Writing a World of Whimsy: Young Adult Author Claire Legrand

Periodically, we share stories of WordPress.com users doing awesome things, from blogger David McRaney snagging his second book deal to memoirist Susan Morrison bringing her mother’s World War II-era diaries to life. Today, meet Claire Legrand — a young adult author of fantasy, paranormal, and science fiction worlds — who also makes WordPress.com her online home.

Claire LegrandClaire’s new book, The Year of Shadows, is out next Tuesday, August 27. Here, she talks about how the book came about, how she uses her site to promote her work, and offers blogging advice for writers.

How did you develop the story of The Year of Shadows?

When I sold my first book, The Cavendish Home for Boys and Girls, it was part of a two-book contract. My publisher wanted another spooky middle grade novel, and for a long time I had no idea what to write. Writing under contract is different from writing in that frustrating but glorious time before you sell a book, when you’re writing just for yourself and you don’t have to live up to anyone else’s expectations. When I began brainstorming for book two, I felt an amount of pressure: What if I can’t think of anything to write? What if my first book was a fluke?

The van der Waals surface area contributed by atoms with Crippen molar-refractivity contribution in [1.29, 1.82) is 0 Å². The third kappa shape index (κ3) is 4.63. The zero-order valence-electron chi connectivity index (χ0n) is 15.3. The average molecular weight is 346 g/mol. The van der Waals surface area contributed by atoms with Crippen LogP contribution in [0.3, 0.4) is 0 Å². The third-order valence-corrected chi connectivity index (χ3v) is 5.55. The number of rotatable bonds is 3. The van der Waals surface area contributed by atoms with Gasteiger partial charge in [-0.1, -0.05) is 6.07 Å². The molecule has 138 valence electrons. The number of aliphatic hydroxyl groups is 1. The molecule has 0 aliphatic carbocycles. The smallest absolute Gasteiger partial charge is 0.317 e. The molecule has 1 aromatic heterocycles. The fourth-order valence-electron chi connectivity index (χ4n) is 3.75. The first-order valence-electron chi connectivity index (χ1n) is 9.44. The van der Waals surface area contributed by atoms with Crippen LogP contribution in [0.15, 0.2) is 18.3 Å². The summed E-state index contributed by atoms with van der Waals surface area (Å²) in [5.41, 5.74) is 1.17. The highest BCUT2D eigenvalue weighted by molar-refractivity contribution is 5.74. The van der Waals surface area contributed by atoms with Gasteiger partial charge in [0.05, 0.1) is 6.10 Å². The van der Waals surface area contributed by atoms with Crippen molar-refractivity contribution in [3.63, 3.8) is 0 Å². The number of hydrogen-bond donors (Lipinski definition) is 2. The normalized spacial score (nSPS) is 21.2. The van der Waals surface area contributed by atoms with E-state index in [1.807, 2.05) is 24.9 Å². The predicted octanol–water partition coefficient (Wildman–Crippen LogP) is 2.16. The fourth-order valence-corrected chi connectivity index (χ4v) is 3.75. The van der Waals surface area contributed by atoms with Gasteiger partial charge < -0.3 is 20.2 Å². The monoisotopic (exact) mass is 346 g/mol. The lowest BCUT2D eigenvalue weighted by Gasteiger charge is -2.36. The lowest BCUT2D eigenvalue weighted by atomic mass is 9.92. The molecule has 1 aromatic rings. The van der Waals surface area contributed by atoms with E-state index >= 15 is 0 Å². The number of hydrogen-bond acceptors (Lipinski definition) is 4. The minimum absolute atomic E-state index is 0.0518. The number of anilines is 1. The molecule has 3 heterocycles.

I attended a concert at the Meyerson Symphony Center in Dallas, Texas. As I listened to the music, my mind wandered, and before long, an image popped into my head: a young girl, crawling through the backstage passages with a cat by her side, searching for ghosts. I wondered who this girl was, and why she was looking for ghosts, and what she had named her cat. Thus, The Year of Shadows was born.

Tells us about The Year of Shadows.

The Year of ShadowsOn its surface, The Year of Shadows is a ghost story that takes place at a haunted symphony hall. But it’s also about family and friendship, music, grief and loss and anger, and working past those difficult emotions to forgiveness.

It’s the story of 12-year-old Olivia Stellatella, who’s having a rough year. Her mom left. Her dad, an obsessive orchestra conductor, has sold their house and most of their possessions, and moved their family into the backstage rooms of his concert hall — all in an effort to save his orchestra, which is on the verge of bankruptcy. Olivia isolates herself from everything, and the only friends she allows herself are her trusty sketchbook and a stray cat named Igor.

Then she meets ghosts who haunt the hall. They can’t remember how they died, or even much of who they once were. Olivia strikes a deal with them: she’ll help them move on, and in return, the ghosts will help bring in a bigger audience for the struggling orchestra.

Writing The Year of Shadows was tremendously fun. Being a former musician myself (of the piano and trumpet), I loved being able to draw upon my musical background. I got to program the orchestra’s concerts, poke fun at trumpet players, and relive the exhilaration of performing masterpieces. I hope that kids — and adults — who read it are inspired to check out some of the music mentioned in the book, and even pay their local orchestras a visit.

We love how you’ve customized your site. Can you give us a tour of what we’ll find?